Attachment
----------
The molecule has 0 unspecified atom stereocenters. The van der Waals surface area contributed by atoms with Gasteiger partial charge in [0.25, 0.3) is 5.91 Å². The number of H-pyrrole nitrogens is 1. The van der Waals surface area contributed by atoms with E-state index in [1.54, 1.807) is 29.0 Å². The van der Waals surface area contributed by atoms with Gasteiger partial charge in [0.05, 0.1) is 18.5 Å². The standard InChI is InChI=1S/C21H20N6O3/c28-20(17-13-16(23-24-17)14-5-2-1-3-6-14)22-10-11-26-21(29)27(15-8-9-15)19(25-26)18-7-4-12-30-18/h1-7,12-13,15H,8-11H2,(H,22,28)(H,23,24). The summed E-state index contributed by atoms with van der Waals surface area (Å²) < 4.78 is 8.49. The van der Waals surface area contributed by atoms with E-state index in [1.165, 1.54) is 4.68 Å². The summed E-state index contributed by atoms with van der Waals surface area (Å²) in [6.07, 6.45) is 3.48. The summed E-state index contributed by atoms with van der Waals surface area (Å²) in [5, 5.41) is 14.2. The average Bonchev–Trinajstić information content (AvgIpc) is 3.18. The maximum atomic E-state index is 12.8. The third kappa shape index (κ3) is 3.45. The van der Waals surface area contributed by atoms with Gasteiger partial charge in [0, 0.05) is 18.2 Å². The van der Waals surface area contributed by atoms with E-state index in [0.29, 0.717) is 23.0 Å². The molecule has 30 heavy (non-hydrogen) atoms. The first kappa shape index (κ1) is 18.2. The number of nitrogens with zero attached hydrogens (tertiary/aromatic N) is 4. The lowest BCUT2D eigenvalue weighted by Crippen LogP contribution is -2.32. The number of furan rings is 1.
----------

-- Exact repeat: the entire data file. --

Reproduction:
The molecule has 0 unspecified atom stereocenters. The van der Waals surface area contributed by atoms with Gasteiger partial charge in [0.25, 0.3) is 5.91 Å². The number of H-pyrrole nitrogens is 1. The van der Waals surface area contributed by atoms with E-state index in [1.54, 1.807) is 29.0 Å². The van der Waals surface area contributed by atoms with Gasteiger partial charge in [0.05, 0.1) is 18.5 Å². The standard InChI is InChI=1S/C21H20N6O3/c28-20(17-13-16(23-24-17)14-5-2-1-3-6-14)22-10-11-26-21(29)27(15-8-9-15)19(25-26)18-7-4-12-30-18/h1-7,12-13,15H,8-11H2,(H,22,28)(H,23,24). The summed E-state index contributed by atoms with van der Waals surface area (Å²) < 4.78 is 8.49. The van der Waals surface area contributed by atoms with E-state index in [1.165, 1.54) is 4.68 Å². The summed E-state index contributed by atoms with van der Waals surface area (Å²) in [6.07, 6.45) is 3.48. The summed E-state index contributed by atoms with van der Waals surface area (Å²) in [5, 5.41) is 14.2. The average Bonchev–Trinajstić information content (AvgIpc) is 3.18. The maximum atomic E-state index is 12.8. The third kappa shape index (κ3) is 3.45. The van der Waals surface area contributed by atoms with Gasteiger partial charge in [0, 0.05) is 18.2 Å². The van der Waals surface area contributed by atoms with E-state index in [0.29, 0.717) is 23.0 Å². The molecule has 30 heavy (non-hydrogen) atoms. The first kappa shape index (κ1) is 18.2. The number of nitrogens with zero attached hydrogens (tertiary/aromatic N) is 4. The lowest BCUT2D eigenvalue weighted by Crippen LogP contribution is -2.32. The number of furan rings is 1.